Phrackin' Up:
Explaining David Gonterman

This week's episode:

"Internet Love Song"

Opening Note:

This is one of a limited amount of collumns based on David Gonterman. This, like the Gonterman Shrine, isn't meant to insult David Gonterman. While The Gonterman Shrine is here to celebrate the campy wackiness, however bad as it may be, that is Foxfire. Many of the readers out there might simply dismiss and wonder why such things exist. Jesus Cantilinarian has been observing David Gonterman for a while, and this is his perspective on the matter. Jesus Cantilinarian is not a professional, but simply offers this opinion:


It’s not too radical to say that American society wasn’t ready for the full potential of the Internet when it was introduced in a more public-oriented, easy access way.

American society emphasizes the value of the individual in the whole, that every single person is unique and special.  Unfortunately, this value isn’t true, as groups of people with similar traits form. Thus, for all that Cookie Monster and Big Bird say that you’re special, it’s a crock.

David Gonterman is an example of the Classic American tragedy. While most of his problems are over-exaggerated, it can be boiled down to the fact that he, as a youth, was not like the rest of the people where he grew up. It’s a common occurrence today, as those who don’t work well in a active social environment flock to the Internet. (That, or they decide to take a gun into school next day. Either or, since it’s getting hard to tell which outcome is worse.)   If I was the captain of my highschool football team, do you think I would be writing this column and calling myself Jesus?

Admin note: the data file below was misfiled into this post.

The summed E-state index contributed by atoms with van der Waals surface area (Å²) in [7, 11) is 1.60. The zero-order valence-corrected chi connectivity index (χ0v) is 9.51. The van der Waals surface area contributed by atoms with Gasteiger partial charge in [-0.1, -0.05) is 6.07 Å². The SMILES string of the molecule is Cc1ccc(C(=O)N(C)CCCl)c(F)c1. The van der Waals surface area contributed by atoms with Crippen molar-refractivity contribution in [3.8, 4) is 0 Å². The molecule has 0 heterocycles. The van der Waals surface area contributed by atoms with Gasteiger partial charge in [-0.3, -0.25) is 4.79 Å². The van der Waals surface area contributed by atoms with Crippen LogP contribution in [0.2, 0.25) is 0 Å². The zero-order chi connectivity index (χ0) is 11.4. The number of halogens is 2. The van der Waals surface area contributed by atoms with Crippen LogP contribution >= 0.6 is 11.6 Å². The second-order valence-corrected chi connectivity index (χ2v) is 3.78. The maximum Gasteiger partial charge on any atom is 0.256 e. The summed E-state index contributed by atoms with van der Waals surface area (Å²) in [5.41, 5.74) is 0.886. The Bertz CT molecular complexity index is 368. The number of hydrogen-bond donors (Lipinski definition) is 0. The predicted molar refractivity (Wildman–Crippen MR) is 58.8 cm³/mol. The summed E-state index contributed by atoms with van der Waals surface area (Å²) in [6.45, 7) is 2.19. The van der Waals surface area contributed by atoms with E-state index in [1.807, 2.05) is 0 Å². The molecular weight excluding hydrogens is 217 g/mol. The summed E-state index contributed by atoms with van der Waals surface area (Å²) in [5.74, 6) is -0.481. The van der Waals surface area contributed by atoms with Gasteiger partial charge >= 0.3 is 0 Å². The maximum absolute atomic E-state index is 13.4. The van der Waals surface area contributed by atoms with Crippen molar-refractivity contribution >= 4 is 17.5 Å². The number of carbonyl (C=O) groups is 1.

So, that’s it. That’s the basic explanation of why Gonterman is like the way he is. It sorta demystifies the whole experience that is David Gonterman by blaming it on his high school experience, but as you know, there’s always more. There’s much more to Gonterman then the names that some kids called him when he was in school, but for this current outing, we’ll just focus on the fact that David didn’t fit in where he lived.

David didn’t play much sports and didn’t have the mentality of the rest of the kiddies. According to him, the teachers despised him, and for the benefit of the doubt [since it’s not that unbelievable], it will go that everyone in a five mile radius of David didn’t like him. He was the odd one out. This left David with the problem: how could he exist? How could he handle every day in this life if it all meant more of the same? What could he do to alleviate his pain?

It’s rumors that David once tried to take his own life. It’s possible.

But, if he did, it didn’t work. So, frustrated with not being able to do anything, what was David to do?

He did what any brooding technophile and crappy artist would do: he got online.

“Sonic The Hedgehog: Blood and Metal” was written over five years ago. (Presumably, since David didn’t bother to date his stories.) During that time, David was hooked up to what was the easiest way to get online: AOL. David was hooked up to the Internet from not the beginning, but close enough.

The Internet probably saved David’s life. David found a place where people were not judged upon appearances, but by their words and the content thereafter. No one had to see what he looked like, so he could easily appear as anything he wanted. People saw David as his words, and amazingly, they liked him.
 David saw all the Internet. He fell into the Furry fandom, and found more people with similar interests to him. He saw and learned about “flamers” and “trolls.” He made friends, started an online romance, and even had a chance to interact with the creators of his favorite comic book (back in the day, when everyone was scrambling to get on the Internet. It wouldn’t be for long when the comic creators realized that Internet fan-boys are twice as annoying as real life ones.)